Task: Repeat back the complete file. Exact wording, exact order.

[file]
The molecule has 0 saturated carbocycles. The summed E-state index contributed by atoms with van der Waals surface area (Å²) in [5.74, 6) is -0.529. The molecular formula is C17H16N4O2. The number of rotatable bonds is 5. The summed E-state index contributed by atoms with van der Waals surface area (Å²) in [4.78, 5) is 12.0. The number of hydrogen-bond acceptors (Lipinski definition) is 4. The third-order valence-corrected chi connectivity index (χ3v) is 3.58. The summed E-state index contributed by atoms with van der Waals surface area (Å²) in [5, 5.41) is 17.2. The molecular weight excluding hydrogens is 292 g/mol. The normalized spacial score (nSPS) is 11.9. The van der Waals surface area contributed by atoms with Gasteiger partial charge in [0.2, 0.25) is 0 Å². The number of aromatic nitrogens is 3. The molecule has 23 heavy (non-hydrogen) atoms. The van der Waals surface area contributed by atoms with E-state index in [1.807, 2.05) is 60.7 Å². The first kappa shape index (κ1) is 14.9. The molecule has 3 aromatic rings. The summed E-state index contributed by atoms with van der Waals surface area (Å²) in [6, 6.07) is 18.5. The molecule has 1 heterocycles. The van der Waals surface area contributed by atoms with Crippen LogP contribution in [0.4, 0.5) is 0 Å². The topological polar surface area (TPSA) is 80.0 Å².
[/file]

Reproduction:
The molecule has 0 saturated carbocycles. The summed E-state index contributed by atoms with van der Waals surface area (Å²) in [5.74, 6) is -0.529. The molecular formula is C17H16N4O2. The number of rotatable bonds is 5. The summed E-state index contributed by atoms with van der Waals surface area (Å²) in [4.78, 5) is 12.0. The number of hydrogen-bond acceptors (Lipinski definition) is 4. The third-order valence-corrected chi connectivity index (χ3v) is 3.58. The summed E-state index contributed by atoms with van der Waals surface area (Å²) in [5, 5.41) is 17.2. The molecular weight excluding hydrogens is 292 g/mol. The normalized spacial score (nSPS) is 11.9. The van der Waals surface area contributed by atoms with Gasteiger partial charge in [0.2, 0.25) is 0 Å². The number of aromatic nitrogens is 3. The molecule has 23 heavy (non-hydrogen) atoms. The van der Waals surface area contributed by atoms with E-state index in [1.807, 2.05) is 60.7 Å². The first kappa shape index (κ1) is 14.9. The molecule has 3 aromatic rings. The summed E-state index contributed by atoms with van der Waals surface area (Å²) in [6, 6.07) is 18.5. The molecule has 1 heterocycles. The van der Waals surface area contributed by atoms with Crippen LogP contribution in [0.4, 0.5) is 0 Å². The topological polar surface area (TPSA) is 80.0 Å².